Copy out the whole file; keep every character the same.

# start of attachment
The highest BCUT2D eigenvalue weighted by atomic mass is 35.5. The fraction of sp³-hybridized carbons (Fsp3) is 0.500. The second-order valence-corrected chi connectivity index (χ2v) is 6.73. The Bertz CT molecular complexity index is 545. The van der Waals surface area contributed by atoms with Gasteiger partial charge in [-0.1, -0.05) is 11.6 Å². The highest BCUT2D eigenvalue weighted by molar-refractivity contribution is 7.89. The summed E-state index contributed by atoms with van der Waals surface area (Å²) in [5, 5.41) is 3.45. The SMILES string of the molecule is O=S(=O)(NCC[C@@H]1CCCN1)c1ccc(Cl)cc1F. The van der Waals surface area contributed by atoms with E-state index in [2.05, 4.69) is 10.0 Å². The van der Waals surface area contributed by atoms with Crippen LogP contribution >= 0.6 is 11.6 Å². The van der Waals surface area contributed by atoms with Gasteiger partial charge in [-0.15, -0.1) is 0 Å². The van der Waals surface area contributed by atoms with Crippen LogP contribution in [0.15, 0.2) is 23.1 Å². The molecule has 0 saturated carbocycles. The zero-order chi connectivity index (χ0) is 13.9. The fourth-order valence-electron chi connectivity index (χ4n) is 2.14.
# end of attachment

The highest BCUT2D eigenvalue weighted by atomic mass is 35.5. The fraction of sp³-hybridized carbons (Fsp3) is 0.500. The second-order valence-corrected chi connectivity index (χ2v) is 6.73. The Bertz CT molecular complexity index is 545. The van der Waals surface area contributed by atoms with Gasteiger partial charge in [-0.1, -0.05) is 11.6 Å². The highest BCUT2D eigenvalue weighted by molar-refractivity contribution is 7.89. The summed E-state index contributed by atoms with van der Waals surface area (Å²) in [5, 5.41) is 3.45. The SMILES string of the molecule is O=S(=O)(NCC[C@@H]1CCCN1)c1ccc(Cl)cc1F. The van der Waals surface area contributed by atoms with E-state index in [2.05, 4.69) is 10.0 Å². The van der Waals surface area contributed by atoms with Crippen LogP contribution >= 0.6 is 11.6 Å². The van der Waals surface area contributed by atoms with Gasteiger partial charge in [-0.15, -0.1) is 0 Å². The van der Waals surface area contributed by atoms with Crippen LogP contribution in [0.15, 0.2) is 23.1 Å². The molecule has 0 saturated carbocycles. The zero-order chi connectivity index (χ0) is 13.9. The fourth-order valence-electron chi connectivity index (χ4n) is 2.14.